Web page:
Three Hybrid Pieces
Allen X. Davis
When Carlos came home from war
He bought a red Ford Mustang and took up with this white chick named Camille who had red hair and big tits. He wanted to bring her over late one night but I told him no because I had to get up at two-forty-five a.m. to drive some uppity woman to T.F. Green Airport. On the way, I told this uppity woman, who lived alone in a big, new house, to watch for the giant blue bug on the roof of the exterminating company in Providence with long wings and yellow eyes but she fell asleep and missed it. If she and Carlos had met, he would’ve called her Doll and moved in, the two of them partying with neighbors she had never even said boo to before. The sky was just getting lighter when I pulled up to the terminal and lugged out her bags. Around the same time, a red blur flying down Pleasant Street in a sleeping town crossed the center line and collided head on with a dump truck full of gravel. At the wake, Camille rubbed my arm and said, Don’t feel guilty. There’s nothin’ you could’ve done.
To the Shrink & Back
Marguerite was a good tipper, but after what happened to Paulo I never drove her again. She was always feuding with someone—neighbors, her boss, even her own daughter—but never with her husband. Or me. The key was to agree with her: The neighbors are idiots! Your daughter is ungrateful! She claimed to love and adore her daughter’s beautiful, exuberant, two-year-old little girl, who happened to be black, but she said it so often I had to wonder if she felt secretly humiliated.
Every other Tuesday I took her to the shrink and back. One Tuesday I was in court, so Paulo had the pleasure of Marguerite’s company. Paulo was a friendly, heavyset, middle-aged guy who was born in Portugal and grew up in Brazil. He spoke with a thick accent and sometimes was hard to understand. “Oh Jim,” he said, shaking his head when he saw me, “your customer, she crazy. That witch do nothing but yell and scream. I tell her get out but she won’t go.”
Marguerite was seething mad when I drove her to the New Age store soon after. The “fat foreigner” had almost gotten her killed by speeding, cutting people off and bouncing off curbstones. When she asked him to slow down he hit the brakes and ordered her to get out. “Well I told him where to go. And I told him I would be speaking to management.” Twenty-four hours later Paulo was dead from a massive stroke. We all liked him, so it was tough. I broke the news to Marguerite the next time I picked her up. “I didn’t do it!” she screeched. I looked at her eyes in the rearview mirror. They were glowing, alive, triumphant.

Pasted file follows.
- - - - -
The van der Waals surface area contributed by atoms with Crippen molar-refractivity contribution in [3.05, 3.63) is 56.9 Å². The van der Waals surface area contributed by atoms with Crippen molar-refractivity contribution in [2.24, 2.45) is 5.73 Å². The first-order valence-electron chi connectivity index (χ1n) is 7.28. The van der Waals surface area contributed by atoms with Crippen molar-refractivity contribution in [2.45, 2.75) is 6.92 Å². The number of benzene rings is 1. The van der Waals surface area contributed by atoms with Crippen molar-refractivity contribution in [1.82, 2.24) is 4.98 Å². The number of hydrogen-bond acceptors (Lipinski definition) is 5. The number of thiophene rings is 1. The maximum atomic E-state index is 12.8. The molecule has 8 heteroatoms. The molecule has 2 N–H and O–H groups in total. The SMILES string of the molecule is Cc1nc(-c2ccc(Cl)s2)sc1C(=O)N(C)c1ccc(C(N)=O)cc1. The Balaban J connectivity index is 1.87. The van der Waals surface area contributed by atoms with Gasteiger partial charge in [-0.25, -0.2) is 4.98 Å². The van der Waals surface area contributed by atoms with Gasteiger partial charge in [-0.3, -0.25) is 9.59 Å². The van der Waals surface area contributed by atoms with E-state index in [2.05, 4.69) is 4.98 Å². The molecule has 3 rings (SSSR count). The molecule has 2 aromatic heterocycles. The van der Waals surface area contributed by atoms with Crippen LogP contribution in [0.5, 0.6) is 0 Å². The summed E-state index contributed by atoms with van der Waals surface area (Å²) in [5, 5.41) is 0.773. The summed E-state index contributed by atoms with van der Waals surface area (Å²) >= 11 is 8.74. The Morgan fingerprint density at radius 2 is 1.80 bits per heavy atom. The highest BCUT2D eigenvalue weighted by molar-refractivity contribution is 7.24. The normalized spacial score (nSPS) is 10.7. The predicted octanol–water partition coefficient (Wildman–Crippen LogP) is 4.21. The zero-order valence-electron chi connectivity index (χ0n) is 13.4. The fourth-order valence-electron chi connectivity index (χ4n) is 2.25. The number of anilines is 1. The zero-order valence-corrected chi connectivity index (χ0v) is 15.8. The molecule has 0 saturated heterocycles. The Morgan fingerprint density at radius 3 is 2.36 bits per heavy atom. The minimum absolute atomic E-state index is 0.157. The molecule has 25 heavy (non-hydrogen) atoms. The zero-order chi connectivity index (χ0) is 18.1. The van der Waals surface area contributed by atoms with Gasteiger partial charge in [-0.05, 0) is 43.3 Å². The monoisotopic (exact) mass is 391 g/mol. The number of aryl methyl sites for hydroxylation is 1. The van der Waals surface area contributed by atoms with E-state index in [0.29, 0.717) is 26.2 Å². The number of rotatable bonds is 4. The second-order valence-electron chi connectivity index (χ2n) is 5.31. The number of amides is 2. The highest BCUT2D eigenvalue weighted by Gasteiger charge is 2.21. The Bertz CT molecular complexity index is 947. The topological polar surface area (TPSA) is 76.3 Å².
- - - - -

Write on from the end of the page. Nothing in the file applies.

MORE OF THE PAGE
He was already annoyed that the Indian woman had taken so long to come out of her house while he sat there blocking traffic and blowing his horn for a lousy five-dollar, no tip ride to Walmart. Then, as he was driving along, he heard a single click from the back seat, then another. The sound of it enraged him. It was an insult. He jerked the cab to the side of the road, turned around and caught her in the act, fingernail clipper in her hand. Pretty soon she would be moving on to her toes. In his cab! Unacceptable! Get out of my fucking cab you fucking curry head! he yelled. She looked up at him with kind, dark eyes. Why? What is wrong? You can’t cut your fingernails in my cab! I just vacuumed. It’s disgusting! She put the clippers in her pocketbook. I am so sorry, she said. Get out of my fucking cab! Please sir, I must get to work. I cannot be late. He reached over and opened her door. Out! A photograph on his visor caught her eye and she pointed at it. Is your motorcycle? Yeah, so what? Is Harley-Davidson? Of course it’s a Harley-Davidson. I’m an American. Why? My sister, she make seat for Harley-Davidson. He gazed out the window for a moment and heaved a sigh as she started to get out. Get back in and close the door, he said. Hurry up!
About the Author: Allen X. Davis’ short fiction appears in Madcap Review, Microfiction Monday Magazine, A Quiet Courage, Barking Sycamores, and Empty Sink Publishing. He works for a bank and is an avid photographer.